Guatemalan poet Wingston González was supposed to spend a week in New York City in mid-April, presenting his latest work at different venues. After the pandemic cancelled his trip, he started experimenting with something new: live poetry readings via Zoom.
Nor is he the only one. April is National Poetry Month, and many of the poets across the U.S. who would normally be reciting their verse at a cafe’s open mic night have moved their performances to online platforms. Bookstores and universities are hosting workshops and even running festivals through Facebook and Zoom. The Poetry Society of New York has added a feature that lets people book video calls with a poet.
González, however, was scheduled to come to New York for another reason. González is Garífuna, a minority group of about 600,000 individuals worldwide, who live mainly in Central America but have Afro-Caribbean origins. González had planned to read his poetry at a Garífuna festival in the Bronx. In a Zoom event hosted by King Juan Carlos Center at NYU, González talked about being raised speaking Garífuna with his mother and grandmother. He said that every morning, they would interpret their dreams from the night before. He writes in one of his poems:
“I dreamed that I had money/I dreamed of flowers/I dreamed of death/I dreamed that today we went/I dreamed of a Visa/I dreamed that today we went to the United States of Americaaaaaaa!”
His poetry is a natural for performance, whether live or on video. Sitting in his library at home, he read samples from his latest book, No Budu, Please, to an audience of about 40 people. His readings are dynamic and rhythmic; his translator, Urayoán Noel, compared the experience to a cross between a jam session and a mixtape. He draws out words, emphasizes certain syllables, raises or lowers the pitch of his voice based on who in the poem is speaking. Sometimes, he bursts into song.
Noel, a poet himself and a professor at NYU, said that they purposefully chose to read upbeat, high energy poems, partly as a way of cheering people up during the coronavirus, and partly because “if you read something that’s too subtle on Zoom, people are going to miss it,” said Noel. “They don’t have the kind of bodily cues, they don’t have the kind of immediacy of presence that you have in an in-person event. So you need to do stuff that’s, like, amped up a little more.”
Since González’s readings rely heavily on body language as well as spoken words, Zoom’s tiny squares of visibility present a challenge. However, González said in an interview that he also thinks that where Zoom limits his reach, it also expands it: the platform offers the chance to share his poetry with people on the other side of the world.
González said he started doing free-writing in notebooks when he was 15, to entertain friends at school. He described himself as a “failed rapper” or a “failed metalhead.” He infuses his poetry with elements from Garifuna music, Sci-Fi, anime, and Mayan mythology. He also incorporates the image of the “Kaiju,” a Japanese giant monster, and the spirit of those movies. The result, according to Noel, is both surreal and musical.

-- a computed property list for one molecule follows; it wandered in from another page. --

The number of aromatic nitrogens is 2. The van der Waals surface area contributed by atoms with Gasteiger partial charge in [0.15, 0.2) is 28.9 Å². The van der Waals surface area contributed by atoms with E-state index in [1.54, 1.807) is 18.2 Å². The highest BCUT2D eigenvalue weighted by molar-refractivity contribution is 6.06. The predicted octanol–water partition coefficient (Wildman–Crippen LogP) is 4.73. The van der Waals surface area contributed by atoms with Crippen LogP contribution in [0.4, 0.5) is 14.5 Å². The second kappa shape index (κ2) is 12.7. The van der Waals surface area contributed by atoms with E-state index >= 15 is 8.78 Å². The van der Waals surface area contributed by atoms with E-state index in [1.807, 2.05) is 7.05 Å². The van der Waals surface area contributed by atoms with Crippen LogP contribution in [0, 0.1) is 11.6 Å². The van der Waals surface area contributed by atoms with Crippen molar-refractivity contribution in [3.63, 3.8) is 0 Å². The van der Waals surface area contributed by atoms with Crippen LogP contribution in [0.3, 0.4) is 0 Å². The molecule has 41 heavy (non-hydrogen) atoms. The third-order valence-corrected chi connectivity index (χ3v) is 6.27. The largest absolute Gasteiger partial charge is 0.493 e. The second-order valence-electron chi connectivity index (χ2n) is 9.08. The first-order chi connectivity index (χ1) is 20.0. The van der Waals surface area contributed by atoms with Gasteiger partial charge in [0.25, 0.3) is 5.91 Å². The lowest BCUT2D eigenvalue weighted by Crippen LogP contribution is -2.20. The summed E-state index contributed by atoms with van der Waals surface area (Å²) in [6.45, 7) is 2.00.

Noel said that one of González’s talents is his ability to take heavy topics like colonialism and turn them into pieces of art that are fun and engaging for the reader.
“It’s really difficult to do what he does,” said Noel, “to reflect those histories and those struggles, while also kind of re-mixing them in a way that’s totally fresh and totally his.”
While González’s poems are entertaining and filled with contemporary references, he doesn’t shy away from the ugliness of history. The Garífuna arrived in Central America after having been exiled by the British from the Island of St. Vincent in 1797, eventually forming communities in Guatemala, Honduras and Belize. González uses his poetry to introduce listeners to the history, language and worldview of the Garífuna, a people who have resisted against colonial powers for centuries, and for whom the effects of colonialism are still heavily felt today.
Because the works of Garífuna authors, poets and dramatists are little known in the U.S. González said he thinks a lot about how to transmit Garífuna culture to an outside audience. Noel said that he views González’s work as an “invitation to all of us” to “seek out” viewpoints of people whose art and culture are less likely to be translated, particularly that of indigenous groups.
González is currently working on putting together an anthology of his poems, while also taking time to do some writing. He says he’s focusing on what it means to be Garífuna today, especially in terms of the large diaspora that exists across Central America and in New York. The largest Garífuna population is thought to be in Honduras, which is home to anywhere between 98,000 and 250,000 Garífuna. Large Garífuna communities also exist in Guatemala, Belize and Nicaragua. Upward of 200,000 Garífuna live in New York City, mostly in the South Bronx.
González said he wants to make people aware of the place of Garífuna history within the greater history of the world. The quarantine, he said, is giving him plenty of time to think.
He believes that the arts can also help “shed light” on the way that the world is handling the coronavirus—perhaps not now, but for people in the future. “The arts are like a time capsule,” he said, adding that they “fix a marker” in a particular period of history.
He thinks the virus might even affect his own writing. “This is a moment sufficiently complicated,” he said, “to make oneself rethink everything he had been thinking he was going to write.”
Emilia Otte is a NYU graduate student in the Global Journalism program